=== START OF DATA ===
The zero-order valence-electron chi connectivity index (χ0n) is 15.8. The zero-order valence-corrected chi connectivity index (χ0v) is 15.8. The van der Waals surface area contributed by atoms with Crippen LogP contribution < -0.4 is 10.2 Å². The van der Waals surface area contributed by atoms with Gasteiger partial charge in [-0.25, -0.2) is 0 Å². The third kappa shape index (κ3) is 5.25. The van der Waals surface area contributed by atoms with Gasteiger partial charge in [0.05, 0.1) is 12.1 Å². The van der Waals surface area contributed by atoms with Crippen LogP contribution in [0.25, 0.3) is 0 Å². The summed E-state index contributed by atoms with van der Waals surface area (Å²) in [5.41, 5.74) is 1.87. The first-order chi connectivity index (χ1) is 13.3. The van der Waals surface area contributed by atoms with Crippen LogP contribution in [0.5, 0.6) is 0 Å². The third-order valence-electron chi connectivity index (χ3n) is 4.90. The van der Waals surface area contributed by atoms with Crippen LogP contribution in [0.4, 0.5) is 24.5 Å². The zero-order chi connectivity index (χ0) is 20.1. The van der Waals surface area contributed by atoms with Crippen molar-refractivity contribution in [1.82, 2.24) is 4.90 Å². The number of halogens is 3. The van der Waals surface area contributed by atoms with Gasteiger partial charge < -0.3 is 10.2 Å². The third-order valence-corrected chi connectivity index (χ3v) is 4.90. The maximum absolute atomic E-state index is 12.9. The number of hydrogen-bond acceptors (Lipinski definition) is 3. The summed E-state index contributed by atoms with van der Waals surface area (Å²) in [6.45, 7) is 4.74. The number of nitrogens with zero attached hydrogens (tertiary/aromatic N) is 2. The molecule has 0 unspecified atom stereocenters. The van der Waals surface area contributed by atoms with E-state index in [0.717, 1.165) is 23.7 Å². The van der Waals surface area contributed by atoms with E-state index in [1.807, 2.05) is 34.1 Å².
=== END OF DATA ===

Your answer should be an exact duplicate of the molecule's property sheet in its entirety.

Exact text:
The zero-order valence-electron chi connectivity index (χ0n) is 15.8. The zero-order valence-corrected chi connectivity index (χ0v) is 15.8. The van der Waals surface area contributed by atoms with Crippen LogP contribution < -0.4 is 10.2 Å². The van der Waals surface area contributed by atoms with Gasteiger partial charge in [-0.25, -0.2) is 0 Å². The third kappa shape index (κ3) is 5.25. The van der Waals surface area contributed by atoms with Gasteiger partial charge in [0.05, 0.1) is 12.1 Å². The van der Waals surface area contributed by atoms with Crippen LogP contribution in [0.25, 0.3) is 0 Å². The summed E-state index contributed by atoms with van der Waals surface area (Å²) in [5.41, 5.74) is 1.87. The first-order chi connectivity index (χ1) is 13.3. The van der Waals surface area contributed by atoms with Crippen LogP contribution in [0.5, 0.6) is 0 Å². The third-order valence-electron chi connectivity index (χ3n) is 4.90. The van der Waals surface area contributed by atoms with Crippen LogP contribution in [0.4, 0.5) is 24.5 Å². The zero-order chi connectivity index (χ0) is 20.1. The van der Waals surface area contributed by atoms with Crippen molar-refractivity contribution in [1.82, 2.24) is 4.90 Å². The number of halogens is 3. The van der Waals surface area contributed by atoms with Gasteiger partial charge < -0.3 is 10.2 Å². The third-order valence-corrected chi connectivity index (χ3v) is 4.90. The maximum absolute atomic E-state index is 12.9. The number of hydrogen-bond acceptors (Lipinski definition) is 3. The summed E-state index contributed by atoms with van der Waals surface area (Å²) in [6.45, 7) is 4.74. The number of nitrogens with zero attached hydrogens (tertiary/aromatic N) is 2. The molecule has 0 unspecified atom stereocenters. The van der Waals surface area contributed by atoms with E-state index in [0.717, 1.165) is 23.7 Å². The van der Waals surface area contributed by atoms with E-state index in [1.807, 2.05) is 34.1 Å².